Author: Will Rice
Trouts Fly Fishing is constantly on the look out for new and innovative products when it comes to fly fishing gear. We usually find those products originating out West and close to home. In the case of Finn Utility, this proved not to be the case.
I first came across Finn Utility's Streamer Wallet via a friend of a friend. Before I even had a chance to use it I showed it to fishing buddy and photographer Tim Romano. "What do you think?" I asked. "This is going to be perfect for my hike into XXXX Canyon this weekend. I hate carrying an entire streamer box for that hike." At that point, the streamer wallet was shoved into Romano's pocket. To this day, I've never seen it again.
We gave Ryan McDonald, Founder and Chief Designer at Finn Utility a call and decided to meet up this summer in Las Vegas at the International Fly Tackle Dealer. It was Finn's first big fly fishing show. We met up, checked out their line of fishing bags and accessories and placed our first order shortly after.
We're excited to bring in another really unique product to Trouts and Finn Utility gets the shine of is this month's Spotlight.
Trouts Fly Fishing: it sounds like Finn Utility takes the concept of "hand crafted" very seriously and that you put quite a bit of time in constructing the bags yourself? Tell us more about that.
Finn Utility: Hand crafted is very important. Working with my hands is a big part of what brought me to start Finn. Folding materials, feeling the thickness of the sheerling, understanding through a physical connection before you start constructing your prototype is important. This is where the product gets its DNA. We design and redesign every piece to get a better solution. Sewing all the prototypes myself, this is what making a product line is all about.
Trouts Fly Fishing: you come from a family of fly fishing enthusiasts. Can you talk about your history with fly fishing and how you were introduced to the sport?
Finn Utility: Fly Fishing is in our blood, an introduction was not needed. My mothers side of the family was the fishing side. She is an amazing fly fishing woman. Her father and his father - and so on - all fly fished. My brother and I just got handed down our great grand fathers fly rod an old "Leonard" bamboo rod. Its kinda like “A River Runs Through It” - just think Maine not Montana.
Trouts Fly Fishing: All of your bags and other fishing products are designed and manufactured here in the US. Tell us a bit more about the sewing collective you use for manufacturing - how does all that work?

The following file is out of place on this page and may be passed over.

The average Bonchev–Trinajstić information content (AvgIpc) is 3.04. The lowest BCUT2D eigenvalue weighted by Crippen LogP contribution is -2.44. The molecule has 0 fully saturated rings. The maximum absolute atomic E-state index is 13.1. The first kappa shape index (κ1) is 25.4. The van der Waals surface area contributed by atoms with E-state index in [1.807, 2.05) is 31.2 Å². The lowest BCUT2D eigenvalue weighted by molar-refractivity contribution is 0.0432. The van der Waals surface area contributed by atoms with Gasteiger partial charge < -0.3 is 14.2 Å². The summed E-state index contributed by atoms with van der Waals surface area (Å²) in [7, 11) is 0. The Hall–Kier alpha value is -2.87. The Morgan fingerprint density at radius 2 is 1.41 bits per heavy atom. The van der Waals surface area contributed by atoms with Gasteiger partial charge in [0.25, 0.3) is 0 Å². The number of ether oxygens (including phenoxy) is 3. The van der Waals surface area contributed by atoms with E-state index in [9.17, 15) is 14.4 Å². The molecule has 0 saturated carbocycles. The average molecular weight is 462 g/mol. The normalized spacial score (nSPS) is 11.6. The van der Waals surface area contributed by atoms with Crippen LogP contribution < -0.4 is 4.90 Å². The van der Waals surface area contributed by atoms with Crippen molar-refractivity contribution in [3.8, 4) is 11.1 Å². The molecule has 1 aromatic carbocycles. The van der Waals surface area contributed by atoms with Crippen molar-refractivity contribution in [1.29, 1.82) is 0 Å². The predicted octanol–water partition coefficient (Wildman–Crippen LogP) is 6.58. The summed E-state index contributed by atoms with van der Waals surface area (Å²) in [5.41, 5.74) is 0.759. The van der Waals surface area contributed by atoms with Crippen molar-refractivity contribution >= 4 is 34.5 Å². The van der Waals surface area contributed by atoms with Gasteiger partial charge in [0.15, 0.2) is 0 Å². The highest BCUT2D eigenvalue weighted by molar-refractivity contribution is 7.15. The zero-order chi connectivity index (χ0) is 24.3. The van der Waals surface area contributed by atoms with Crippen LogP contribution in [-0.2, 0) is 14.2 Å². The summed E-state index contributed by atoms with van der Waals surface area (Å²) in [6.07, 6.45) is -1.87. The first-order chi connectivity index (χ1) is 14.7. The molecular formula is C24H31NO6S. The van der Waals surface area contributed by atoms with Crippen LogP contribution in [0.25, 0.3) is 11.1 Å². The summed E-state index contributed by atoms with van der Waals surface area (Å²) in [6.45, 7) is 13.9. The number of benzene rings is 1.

Finn Utility: We use a family owned operation for your manufacturing. The owner and his father used to work the dicut machine together - a job that has big consequences if one persons timing is off. Both his daughters and there husbands work there. They love what they do. I will go over and work with them on the products and sew along side. We are very lucky to have such a cool manufacturer.
Trouts Fly Fishing: There are a ton of fly fishing packs on the market right now - tell us how you go through your design process and how do you ensure you are creating something new and useful that is not already in existence?
Finn Utility: I am a strong believer in functionality, durability, and, testing along with the old saying - Keep It Simple Stupid. At the moment, a design is moving from the sketchbook to the prototype phase - I like to break the bag up into connection points and access zones. For example with this backpack, how do we close the top or connect the shoulder straps, what’s the simplest way to attach a couple of rod tubs with out having them stick up to high or hit the back of you leg? After we get all the pieces together and highlight the fly fishing functions we feel are important, we test it out and rework as needed. We’ll send one to a shop have them test it. One of the guides - Frank down at Mossy Creak Fly Shop - gave us wonderful feedback on the Essex side bag - the process in never ending.
Trouts Fly Fishing: We tend to beat the tar out of the fishing products we use here - and so do our customers. How do you manage quality assurance and what does your product-testing look like? If something does go wrong with a Finn Utility product, how do you deal with it?
Finn Utility: We do our best to build the best. We look over every part of the bag from the stitch locks to the rivet sets. Everything needs to be tight and done right. If something does go wrong, we put that customer at the front of the line. The last thing we want is a warranty department. Product testing is either fishing and doing it in real conditions, or testing in the shop, "Failure Analysis".
Trouts Fly Fishing: It looks like in addition to your fishing packs, you've starting designing and producing travel bags. What else is on the horizon for Finn?
Finn Utility: We are going to keep our roots in the Fly Fishing, introducing new bags that cater to bamboo and fiberglass fisherman. This in not to say we won’t entertain the idea of a more utility piece. My neighbor Zack is a world class cook, NYC’s finest. He asked me to put together a high-end knife roll. It’s one of the new products that not totally fly fishing – but I do see guides using it on river trips and for traveling cooks at lodge events and dinners.
Often times stepping outside the Fly Fishing world and doing something new teaches you something about a product you had in mind for fly fishing - some little twist that’s innovative. It’s all about learning.
And there you have it….